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Fertil Steril. 2013 Nov;100(5):1180-6. doi: 10.1016/j.fertnstert.2013.08.010. Epub 2013 Sep 4.

Effects of chemotherapy and radiotherapy on spermatogenesis in humans.

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Department of Experimental Radiation Oncology, University of Texas M. D. Anderson Cancer Center, Houston, Texas. Electronic address:


Treatment of cancer with chemo- or radiotherapy causes reduction of sperm counts often to azoospermic levels that may persist for several years or be permanent. The time course of declines in sperm count can be predicted by the sensitivity of germ cells, with differentiating spermatogonia being most sensitive, and the known kinetics of recovery. Recovery from oligo- or azoospermia is more variable and depends on whether there is killing of stem cells and alteration of the somatic environment that normally supports differentiation of stem cells. Of the cytotoxic therapeutic agents, radiation and most alkylating drugs are the most potent at producing long-term azoospermia. Most of the newer biologic targeted therapies, except those used to target radioisotopes or toxins to cells, seem to have only modest effects, mostly on the endocrine aspects of the male reproductive system; however, their effects when used in combination with cytotoxic agents have not been well studied.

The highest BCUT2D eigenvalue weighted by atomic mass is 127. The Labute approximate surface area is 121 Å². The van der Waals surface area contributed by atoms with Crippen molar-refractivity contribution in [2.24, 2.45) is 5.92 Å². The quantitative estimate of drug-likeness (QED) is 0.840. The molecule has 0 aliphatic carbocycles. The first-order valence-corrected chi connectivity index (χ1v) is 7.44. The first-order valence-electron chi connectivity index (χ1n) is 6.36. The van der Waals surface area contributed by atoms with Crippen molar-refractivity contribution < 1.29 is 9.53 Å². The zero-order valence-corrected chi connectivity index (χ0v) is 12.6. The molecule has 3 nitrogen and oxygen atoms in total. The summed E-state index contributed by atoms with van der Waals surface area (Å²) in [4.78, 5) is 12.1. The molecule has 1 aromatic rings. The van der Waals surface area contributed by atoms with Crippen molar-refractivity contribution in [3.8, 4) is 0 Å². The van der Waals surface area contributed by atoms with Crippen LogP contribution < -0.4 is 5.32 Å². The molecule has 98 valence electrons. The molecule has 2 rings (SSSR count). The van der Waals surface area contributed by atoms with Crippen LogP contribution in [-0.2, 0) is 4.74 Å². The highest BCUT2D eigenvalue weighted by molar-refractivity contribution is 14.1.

Cancer; biologic targeted therapy; chemotherapy; radiotherapy; spermatogenesis

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